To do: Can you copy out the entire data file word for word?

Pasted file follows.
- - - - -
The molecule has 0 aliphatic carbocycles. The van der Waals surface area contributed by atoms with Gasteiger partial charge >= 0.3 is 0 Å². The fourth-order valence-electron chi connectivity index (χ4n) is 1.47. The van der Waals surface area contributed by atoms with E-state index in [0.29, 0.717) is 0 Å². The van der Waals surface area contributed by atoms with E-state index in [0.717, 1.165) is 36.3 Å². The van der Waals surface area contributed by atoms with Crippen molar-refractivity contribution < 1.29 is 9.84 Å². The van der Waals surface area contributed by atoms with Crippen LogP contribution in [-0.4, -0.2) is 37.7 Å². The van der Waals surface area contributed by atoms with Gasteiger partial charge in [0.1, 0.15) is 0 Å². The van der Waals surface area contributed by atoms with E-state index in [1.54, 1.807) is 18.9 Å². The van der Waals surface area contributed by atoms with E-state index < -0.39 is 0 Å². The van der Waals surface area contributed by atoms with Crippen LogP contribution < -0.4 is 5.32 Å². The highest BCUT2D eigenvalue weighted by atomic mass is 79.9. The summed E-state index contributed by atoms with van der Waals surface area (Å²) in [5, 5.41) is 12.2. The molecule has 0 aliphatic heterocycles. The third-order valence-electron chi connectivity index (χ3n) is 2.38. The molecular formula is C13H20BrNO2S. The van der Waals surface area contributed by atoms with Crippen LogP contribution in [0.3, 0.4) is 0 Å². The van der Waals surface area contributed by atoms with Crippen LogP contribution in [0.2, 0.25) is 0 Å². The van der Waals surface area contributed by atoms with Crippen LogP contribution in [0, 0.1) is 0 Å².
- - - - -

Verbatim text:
The molecule has 0 aliphatic carbocycles. The van der Waals surface area contributed by atoms with Gasteiger partial charge >= 0.3 is 0 Å². The fourth-order valence-electron chi connectivity index (χ4n) is 1.47. The van der Waals surface area contributed by atoms with E-state index in [0.29, 0.717) is 0 Å². The van der Waals surface area contributed by atoms with E-state index in [0.717, 1.165) is 36.3 Å². The van der Waals surface area contributed by atoms with Crippen molar-refractivity contribution < 1.29 is 9.84 Å². The van der Waals surface area contributed by atoms with Crippen LogP contribution in [-0.4, -0.2) is 37.7 Å². The van der Waals surface area contributed by atoms with Gasteiger partial charge in [0.1, 0.15) is 0 Å². The van der Waals surface area contributed by atoms with E-state index in [1.54, 1.807) is 18.9 Å². The van der Waals surface area contributed by atoms with E-state index < -0.39 is 0 Å². The van der Waals surface area contributed by atoms with Crippen LogP contribution < -0.4 is 5.32 Å². The highest BCUT2D eigenvalue weighted by atomic mass is 79.9. The summed E-state index contributed by atoms with van der Waals surface area (Å²) in [5, 5.41) is 12.2. The molecule has 0 aliphatic heterocycles. The third-order valence-electron chi connectivity index (χ3n) is 2.38. The molecular formula is C13H20BrNO2S. The van der Waals surface area contributed by atoms with Crippen LogP contribution in [0.3, 0.4) is 0 Å². The van der Waals surface area contributed by atoms with Crippen LogP contribution in [0.2, 0.25) is 0 Å². The van der Waals surface area contributed by atoms with Crippen LogP contribution in [0, 0.1) is 0 Å².